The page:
A common use case for Not is to check other shapes. Defining a shape :NotS as Not :S, all nodes in an RDF graph can be valid, some of them will conform to :S while the others will conform to :NotS. In this way, a continuous integration system can define the shape map that all nodes must satisfy (either positive or negatively) and check whether they satisfy it or not.

Example 81  Not

The following code declares a shape :User and its complementary :NotUser.

:User { schema:name xsd:string ; schema:birthDate xsd:date? ; } :NoUser Not @:User

Both nodes :alice and :bob conform to one of the shapes, :alice to :User and :bob to :NoUser.

:alice schema:name "Alice" ; #Passes as a :User schema:birthDate "1980-03-10"^^xsd:date . :bob schema:name 23 ; #Passes as a :NoUser schema:birthDate "Unknown" .
Difference between Not and Max-cardinality 0

The operator Not checks that a node fails to conform to a whole shape expression. Sometimes, the intended meaning is not to negate a whole shape expression but to declare that some properties cannot appear. This behavior is better described by declaring the maximum cardinality to 0.

Example 82  Difference between Not and Max-0

Shape :NoName1 prohibits the appearance of property schema:name establishing its maximum cardinality to 0. Shape :NoName2 looks like it does the same thing using the negation. However, notice that :NoName2 will be satisfied by any node that does not conform to schema:name xsd:string

:NoName1 { schema:name xsd:string {0} } :NoName2 Not { schema:name xsd:string }

The behavior differs for node :bob which conforms to :NoName2. The reason is that it fails to have a string value for schema:name so it fails to conform to the shape {schema:name xsd:string} and thus, conforms to :NoName2.

:alice schema:name "Alice". #Fails as a :NoName1 and :NoName2 :bob schema:name 23 . #Fails as a :NoName1 Passes as a :NoName2 :carol foaf:age 34 . #Passes as a :NoName1}*) \Passes{:NoName2
IF-THEN pattern

A common pattern is the IF-THEN construct: if some condition holds, then a given shape expression must be satisfied.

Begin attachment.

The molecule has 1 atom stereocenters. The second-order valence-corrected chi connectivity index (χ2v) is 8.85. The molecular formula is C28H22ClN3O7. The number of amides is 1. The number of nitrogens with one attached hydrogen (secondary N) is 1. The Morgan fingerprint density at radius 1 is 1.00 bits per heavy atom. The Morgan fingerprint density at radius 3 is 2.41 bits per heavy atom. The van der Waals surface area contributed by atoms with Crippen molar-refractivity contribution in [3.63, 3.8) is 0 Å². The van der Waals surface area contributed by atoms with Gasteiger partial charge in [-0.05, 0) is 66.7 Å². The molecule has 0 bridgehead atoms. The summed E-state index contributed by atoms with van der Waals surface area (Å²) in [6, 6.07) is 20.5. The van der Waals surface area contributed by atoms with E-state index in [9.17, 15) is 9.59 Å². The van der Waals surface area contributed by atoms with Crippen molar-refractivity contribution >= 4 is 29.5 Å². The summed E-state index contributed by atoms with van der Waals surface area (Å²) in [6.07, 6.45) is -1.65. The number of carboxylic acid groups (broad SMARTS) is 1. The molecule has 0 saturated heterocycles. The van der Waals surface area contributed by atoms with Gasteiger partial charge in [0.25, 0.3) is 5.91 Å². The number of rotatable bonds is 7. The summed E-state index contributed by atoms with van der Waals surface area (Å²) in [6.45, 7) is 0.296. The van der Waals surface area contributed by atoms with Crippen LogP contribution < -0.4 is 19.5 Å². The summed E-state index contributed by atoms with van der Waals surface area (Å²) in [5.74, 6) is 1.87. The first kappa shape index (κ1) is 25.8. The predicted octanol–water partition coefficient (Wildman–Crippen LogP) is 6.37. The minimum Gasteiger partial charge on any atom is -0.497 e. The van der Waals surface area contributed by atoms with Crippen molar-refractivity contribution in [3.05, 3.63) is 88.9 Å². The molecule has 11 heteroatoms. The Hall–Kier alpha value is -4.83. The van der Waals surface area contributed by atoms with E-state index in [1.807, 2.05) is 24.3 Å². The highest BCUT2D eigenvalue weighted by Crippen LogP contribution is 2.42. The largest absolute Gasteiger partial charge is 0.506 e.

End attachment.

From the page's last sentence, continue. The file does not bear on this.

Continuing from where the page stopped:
This pattern can be modeled using the logical operators OR and NOT. Remember that IF x THEN y is equivalent to (NOT xOR y.

Example 83  IF-THEN pattern example

The following example specifies that all products must have a schema:productID and if a product has type schema:Vehicle, then it must have the properties schema:vehicleEngine and schema:fuelType.

:Product { schema:productID . } AND NOT { a [ schema:Vehicle ] } OR { schema:vehicleEngine . ; schema:fuelType . }
:kitt schema:productID "C21"; #Passes as a :Product a schema:Vehicle; schema:vehicleEngine :x42 ; schema:fuelType :electric . :bad schema:productID "C22"; #Fails as a :Product a schema:Vehicle; schema:fuelType :electric . :c23 schema:productID "C23" ; #Passes as a :Product a schema:Computer .
IF-THEN-ELSE pattern

The IF-THEN-ELSE pattern construct can be defined in a similar way. In this case:


Example 84  IF-THEN-ELSE pattern example

The following shape declares that if a product has type schema:Vehicle, then it must have the properties schema:vehicleEngine and schema:fuelType, otherwise, it must have the property schema:category with a xsd:string value.

:Product ( NOT { a [ schema:Vehicle ] } OR { schema:vehicleEngine . ; schema:fuelType . } ) AND ({ a [schema:Vehicle] } OR { schema:category xsd:string } )